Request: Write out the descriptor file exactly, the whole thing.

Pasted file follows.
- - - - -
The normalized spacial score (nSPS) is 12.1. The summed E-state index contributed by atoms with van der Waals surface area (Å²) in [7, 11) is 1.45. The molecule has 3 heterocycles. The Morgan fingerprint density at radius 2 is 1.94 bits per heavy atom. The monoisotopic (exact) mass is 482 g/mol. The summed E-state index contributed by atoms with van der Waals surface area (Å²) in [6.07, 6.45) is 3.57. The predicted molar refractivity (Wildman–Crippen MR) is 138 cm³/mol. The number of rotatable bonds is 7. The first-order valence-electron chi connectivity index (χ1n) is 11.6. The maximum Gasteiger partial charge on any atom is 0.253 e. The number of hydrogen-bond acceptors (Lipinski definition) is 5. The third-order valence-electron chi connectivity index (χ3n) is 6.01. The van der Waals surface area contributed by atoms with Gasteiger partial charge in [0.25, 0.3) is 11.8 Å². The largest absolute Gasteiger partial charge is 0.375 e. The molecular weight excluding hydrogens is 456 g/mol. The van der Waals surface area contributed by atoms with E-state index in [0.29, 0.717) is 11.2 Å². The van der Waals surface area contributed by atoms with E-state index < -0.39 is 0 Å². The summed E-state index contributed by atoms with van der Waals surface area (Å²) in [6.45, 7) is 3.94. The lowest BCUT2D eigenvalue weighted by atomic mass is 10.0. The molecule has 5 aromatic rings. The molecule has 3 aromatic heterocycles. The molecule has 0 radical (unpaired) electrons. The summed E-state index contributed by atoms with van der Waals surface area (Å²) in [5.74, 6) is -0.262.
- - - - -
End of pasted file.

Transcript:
The normalized spacial score (nSPS) is 12.1. The summed E-state index contributed by atoms with van der Waals surface area (Å²) in [7, 11) is 1.45. The molecule has 3 heterocycles. The Morgan fingerprint density at radius 2 is 1.94 bits per heavy atom. The monoisotopic (exact) mass is 482 g/mol. The summed E-state index contributed by atoms with van der Waals surface area (Å²) in [6.07, 6.45) is 3.57. The predicted molar refractivity (Wildman–Crippen MR) is 138 cm³/mol. The number of rotatable bonds is 7. The first-order valence-electron chi connectivity index (χ1n) is 11.6. The maximum Gasteiger partial charge on any atom is 0.253 e. The number of hydrogen-bond acceptors (Lipinski definition) is 5. The third-order valence-electron chi connectivity index (χ3n) is 6.01. The van der Waals surface area contributed by atoms with Gasteiger partial charge in [0.25, 0.3) is 11.8 Å². The largest absolute Gasteiger partial charge is 0.375 e. The molecular weight excluding hydrogens is 456 g/mol. The van der Waals surface area contributed by atoms with E-state index in [0.29, 0.717) is 11.2 Å². The van der Waals surface area contributed by atoms with E-state index < -0.39 is 0 Å². The summed E-state index contributed by atoms with van der Waals surface area (Å²) in [6.45, 7) is 3.94. The lowest BCUT2D eigenvalue weighted by atomic mass is 10.0. The molecule has 5 aromatic rings. The molecule has 3 aromatic heterocycles. The molecule has 0 radical (unpaired) electrons. The summed E-state index contributed by atoms with van der Waals surface area (Å²) in [5.74, 6) is -0.262.